A hurricane barreling up the East Coast has the potential to cause the worst damages to the region in more than 50 years -- and insurers will likely feel the brunt of it.
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The prospect for damage is frightening for an industry of property and casualty insurers that has already faced abnormally high catastrophe losses this year just from natural disasters.
The forecasts are grim, and if the beast hits as hard as some predict she could cause billions of dollars in damages. AccuWeather expert senior meteorologist Alex Sosnowski said the impacts on lives, property, commerce and travel will be serious if Irene continues on her dangerous route northward.
While Irene is not forecast to track as far west, nor as fast, as Hazel did in 1954, it will ride up along the mid-Atlantic coast in such a way as to inflict major damage in many coastal and some inland communities, he wrote in a post on the AccuWeather web site.
To put this in perspective, Hazel would be considered a multi-billion-dollar storm that reached Category 4 levels at its peak by today's terms. Irene smashed into the Bahamas early on Thursday as a Category 3 hurricane, but some meteorologists warn it could ramp up speed over the Carolinas before "calming" to a Category 2 near Washington D.C. and New York.
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Still, weather experts predict Irene will not be able to weaken quick enough to stop her from causing serious damages along the coast, including massive flooding, power outages and property damage from wind.
Even if she weakens or doesnt deliver a direct hit, insurance broker Willis warned the massive size of the storm, which is roughly 400 miles wide, could create significant storm surge that it says would likely impact the commercial insurance market, producing an immense rush of personal and commercial property claims.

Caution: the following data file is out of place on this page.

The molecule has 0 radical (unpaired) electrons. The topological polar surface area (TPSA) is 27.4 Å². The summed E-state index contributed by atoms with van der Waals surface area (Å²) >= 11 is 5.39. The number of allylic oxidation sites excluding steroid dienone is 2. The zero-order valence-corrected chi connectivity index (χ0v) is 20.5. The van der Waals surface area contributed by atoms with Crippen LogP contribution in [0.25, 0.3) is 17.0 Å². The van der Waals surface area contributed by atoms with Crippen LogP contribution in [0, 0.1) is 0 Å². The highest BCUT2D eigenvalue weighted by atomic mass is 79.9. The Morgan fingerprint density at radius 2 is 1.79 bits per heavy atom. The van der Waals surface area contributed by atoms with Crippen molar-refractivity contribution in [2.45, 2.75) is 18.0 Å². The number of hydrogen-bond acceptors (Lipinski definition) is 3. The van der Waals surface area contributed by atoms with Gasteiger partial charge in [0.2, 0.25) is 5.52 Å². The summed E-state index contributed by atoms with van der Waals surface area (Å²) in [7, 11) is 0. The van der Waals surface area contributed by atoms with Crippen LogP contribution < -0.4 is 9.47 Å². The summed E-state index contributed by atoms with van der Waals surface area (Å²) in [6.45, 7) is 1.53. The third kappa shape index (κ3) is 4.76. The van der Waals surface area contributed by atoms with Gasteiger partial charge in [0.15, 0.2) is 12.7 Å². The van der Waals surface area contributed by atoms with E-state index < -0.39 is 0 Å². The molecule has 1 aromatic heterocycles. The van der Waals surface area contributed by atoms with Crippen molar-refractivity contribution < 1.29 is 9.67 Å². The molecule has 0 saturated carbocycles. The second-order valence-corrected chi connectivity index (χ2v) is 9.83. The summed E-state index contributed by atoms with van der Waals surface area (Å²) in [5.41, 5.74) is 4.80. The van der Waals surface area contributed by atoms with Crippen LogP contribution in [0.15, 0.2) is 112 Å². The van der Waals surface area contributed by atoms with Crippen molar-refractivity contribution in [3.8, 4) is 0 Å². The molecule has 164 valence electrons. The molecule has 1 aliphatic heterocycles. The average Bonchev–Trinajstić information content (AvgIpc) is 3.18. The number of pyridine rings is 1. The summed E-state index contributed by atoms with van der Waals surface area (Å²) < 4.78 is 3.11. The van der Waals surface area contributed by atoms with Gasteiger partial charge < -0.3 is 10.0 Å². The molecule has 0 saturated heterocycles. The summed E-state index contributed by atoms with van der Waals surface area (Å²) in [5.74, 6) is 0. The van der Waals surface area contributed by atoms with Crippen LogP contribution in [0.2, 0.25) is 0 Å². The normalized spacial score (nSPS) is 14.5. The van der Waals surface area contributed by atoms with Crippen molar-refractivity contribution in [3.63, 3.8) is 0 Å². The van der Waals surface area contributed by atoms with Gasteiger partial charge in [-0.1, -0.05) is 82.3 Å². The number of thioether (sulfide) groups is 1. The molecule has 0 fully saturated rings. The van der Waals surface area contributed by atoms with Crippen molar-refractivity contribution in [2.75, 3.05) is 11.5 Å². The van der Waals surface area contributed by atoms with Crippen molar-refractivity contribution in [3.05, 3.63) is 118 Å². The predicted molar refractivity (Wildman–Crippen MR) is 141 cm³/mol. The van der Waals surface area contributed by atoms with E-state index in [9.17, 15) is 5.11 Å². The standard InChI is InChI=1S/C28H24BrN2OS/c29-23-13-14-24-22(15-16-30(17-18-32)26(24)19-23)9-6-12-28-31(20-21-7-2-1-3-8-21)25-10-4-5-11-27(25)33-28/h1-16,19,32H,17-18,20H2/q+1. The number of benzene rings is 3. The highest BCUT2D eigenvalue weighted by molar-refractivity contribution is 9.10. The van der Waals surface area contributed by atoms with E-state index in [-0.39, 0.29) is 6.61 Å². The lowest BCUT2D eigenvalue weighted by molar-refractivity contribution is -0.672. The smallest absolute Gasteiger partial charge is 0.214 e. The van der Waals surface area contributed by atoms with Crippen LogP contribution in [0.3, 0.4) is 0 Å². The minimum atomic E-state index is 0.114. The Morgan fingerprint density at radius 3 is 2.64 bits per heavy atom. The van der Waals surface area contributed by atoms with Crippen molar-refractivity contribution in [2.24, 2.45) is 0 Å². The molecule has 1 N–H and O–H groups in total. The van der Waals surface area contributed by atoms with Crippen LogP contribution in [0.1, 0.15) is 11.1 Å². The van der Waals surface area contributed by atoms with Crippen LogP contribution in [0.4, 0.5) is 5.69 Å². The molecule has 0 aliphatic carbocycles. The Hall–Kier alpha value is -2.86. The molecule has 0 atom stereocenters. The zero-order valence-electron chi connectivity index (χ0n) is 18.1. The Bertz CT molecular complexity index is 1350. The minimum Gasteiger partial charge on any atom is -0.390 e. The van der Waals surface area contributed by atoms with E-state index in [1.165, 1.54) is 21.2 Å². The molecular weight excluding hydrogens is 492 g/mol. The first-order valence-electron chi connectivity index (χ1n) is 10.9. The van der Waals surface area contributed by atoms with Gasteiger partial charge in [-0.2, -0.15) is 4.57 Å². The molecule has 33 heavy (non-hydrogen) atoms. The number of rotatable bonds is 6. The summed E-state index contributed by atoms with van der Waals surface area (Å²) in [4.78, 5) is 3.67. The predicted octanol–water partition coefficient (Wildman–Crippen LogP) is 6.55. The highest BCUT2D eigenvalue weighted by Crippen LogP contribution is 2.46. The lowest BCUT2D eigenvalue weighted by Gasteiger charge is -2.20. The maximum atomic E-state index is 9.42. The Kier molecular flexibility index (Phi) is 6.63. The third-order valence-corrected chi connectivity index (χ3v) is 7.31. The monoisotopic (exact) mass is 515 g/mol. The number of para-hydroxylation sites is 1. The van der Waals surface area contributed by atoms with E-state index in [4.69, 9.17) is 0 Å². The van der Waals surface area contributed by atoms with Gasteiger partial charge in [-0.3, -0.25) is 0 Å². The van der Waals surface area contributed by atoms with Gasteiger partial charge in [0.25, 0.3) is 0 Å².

The combination of storm surge plus the expected high tides could spell some very difficult conditions, Finnis said, noting that Sundays new moon is expected to bring high tides to the New York metro area.
(While potentially devastating for coastal inhabitants, a surge is less threatening to big insurers, as their home-insurance policies typically dont cover flooding caused this way.)
Irene marks only the start of the hurricane season and highlights the potential threat posed to an industry that has already been pummeled this year by deadly tornados and flooding in the Midwest, as well as earthquakes in New Zealand and Japan. Atlantic hurricane activity tends to peak in September.
Major U.S. insurers, including Allstate, Chubb and Travelers faced abnormally high catastrophe losses in the billions through the spring. Many swung to a quarterly loss as they struggled to contain rising expenses.
Allstate, for example, saw earnings fall $2.3 billion into the red during the second quarter. With $2.34 billion in catastrophe claims, the nations largest home and property insurer booked its worst disaster claims since Hurricane Katrina in 2005.
A Morgan Stanley report on Hurricane Irene that calculated which companies would see the brunt of damages should the storm pick up steam warned that Chubb, which collects nearly 14% of its premiums from Northeast states, would be hardest hit.
Allstate, which has about 12% of its business in the region, would be second-hardest hit, while Travelers, with 11%, would be third, according to the report.
But Dave Finnish, head of Willis North Americas property practice, said capital in the sector remains abundant. He predicted the industry would need to experience a loss event of $15 billion to $20 billion to materially change the market of commercial customers.
Catastrophe losses in 2005 totaled $66.1 billion from 24 disasters, with a majority of $43.6 billion estimated to have stemmed from the 1.75 million claims related to Katrina, according to Congressional Research Service.
Despite the severity of losses that year, though, the solvency and claims-paying ability of the property and casualty insurance industry was not threatened.
While its too soon to tell how the stock market will be impacted by the storm, history says weather has rarely impacted its operations in the past. The only hurricane to actually close the New York Stock Exchange was Hurricane Gloria in September 1985, though Hurricane Belle forced an early close in August 1976.